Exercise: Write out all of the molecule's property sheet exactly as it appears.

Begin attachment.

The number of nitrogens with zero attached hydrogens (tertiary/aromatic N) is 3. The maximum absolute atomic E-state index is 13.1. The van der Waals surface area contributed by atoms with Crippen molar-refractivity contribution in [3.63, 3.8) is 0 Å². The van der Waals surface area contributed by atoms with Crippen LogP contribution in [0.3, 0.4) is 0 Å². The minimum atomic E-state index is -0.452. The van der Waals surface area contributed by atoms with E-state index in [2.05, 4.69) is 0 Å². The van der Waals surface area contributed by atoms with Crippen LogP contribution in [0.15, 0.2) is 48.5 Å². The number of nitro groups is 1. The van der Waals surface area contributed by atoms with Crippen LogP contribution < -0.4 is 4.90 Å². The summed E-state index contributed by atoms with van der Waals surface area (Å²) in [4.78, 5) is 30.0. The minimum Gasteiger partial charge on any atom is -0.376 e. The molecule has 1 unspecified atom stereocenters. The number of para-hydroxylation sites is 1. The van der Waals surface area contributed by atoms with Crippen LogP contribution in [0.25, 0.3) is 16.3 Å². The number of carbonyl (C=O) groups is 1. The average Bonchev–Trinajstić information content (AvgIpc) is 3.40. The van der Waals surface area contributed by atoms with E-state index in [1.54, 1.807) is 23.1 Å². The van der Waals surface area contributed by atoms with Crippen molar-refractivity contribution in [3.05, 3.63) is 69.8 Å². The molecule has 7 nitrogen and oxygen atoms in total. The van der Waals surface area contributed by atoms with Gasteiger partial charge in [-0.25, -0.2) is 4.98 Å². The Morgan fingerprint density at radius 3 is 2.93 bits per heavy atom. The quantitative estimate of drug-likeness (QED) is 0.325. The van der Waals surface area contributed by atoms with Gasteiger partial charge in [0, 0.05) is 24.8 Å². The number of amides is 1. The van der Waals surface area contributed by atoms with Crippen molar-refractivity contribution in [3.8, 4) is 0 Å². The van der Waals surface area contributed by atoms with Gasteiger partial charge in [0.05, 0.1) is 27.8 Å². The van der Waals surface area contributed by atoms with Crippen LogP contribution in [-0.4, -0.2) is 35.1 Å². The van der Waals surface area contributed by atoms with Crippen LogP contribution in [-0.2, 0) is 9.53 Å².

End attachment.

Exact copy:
The number of nitrogens with zero attached hydrogens (tertiary/aromatic N) is 3. The maximum absolute atomic E-state index is 13.1. The van der Waals surface area contributed by atoms with Crippen molar-refractivity contribution in [3.63, 3.8) is 0 Å². The van der Waals surface area contributed by atoms with Crippen LogP contribution in [0.3, 0.4) is 0 Å². The minimum atomic E-state index is -0.452. The van der Waals surface area contributed by atoms with E-state index in [2.05, 4.69) is 0 Å². The van der Waals surface area contributed by atoms with Crippen LogP contribution in [0.15, 0.2) is 48.5 Å². The number of nitro groups is 1. The van der Waals surface area contributed by atoms with Crippen LogP contribution < -0.4 is 4.90 Å². The summed E-state index contributed by atoms with van der Waals surface area (Å²) in [4.78, 5) is 30.0. The minimum Gasteiger partial charge on any atom is -0.376 e. The molecule has 1 unspecified atom stereocenters. The number of para-hydroxylation sites is 1. The van der Waals surface area contributed by atoms with Crippen LogP contribution in [0.25, 0.3) is 16.3 Å². The number of carbonyl (C=O) groups is 1. The average Bonchev–Trinajstić information content (AvgIpc) is 3.40. The van der Waals surface area contributed by atoms with E-state index in [1.54, 1.807) is 23.1 Å². The van der Waals surface area contributed by atoms with Crippen molar-refractivity contribution in [3.05, 3.63) is 69.8 Å². The molecule has 7 nitrogen and oxygen atoms in total. The van der Waals surface area contributed by atoms with Gasteiger partial charge in [-0.25, -0.2) is 4.98 Å². The Morgan fingerprint density at radius 3 is 2.93 bits per heavy atom. The quantitative estimate of drug-likeness (QED) is 0.325. The van der Waals surface area contributed by atoms with Gasteiger partial charge in [0, 0.05) is 24.8 Å². The number of amides is 1. The van der Waals surface area contributed by atoms with Crippen molar-refractivity contribution in [3.8, 4) is 0 Å². The van der Waals surface area contributed by atoms with Gasteiger partial charge in [0.05, 0.1) is 27.8 Å². The van der Waals surface area contributed by atoms with Crippen LogP contribution in [-0.4, -0.2) is 35.1 Å². The van der Waals surface area contributed by atoms with Crippen LogP contribution in [-0.2, 0) is 9.53 Å².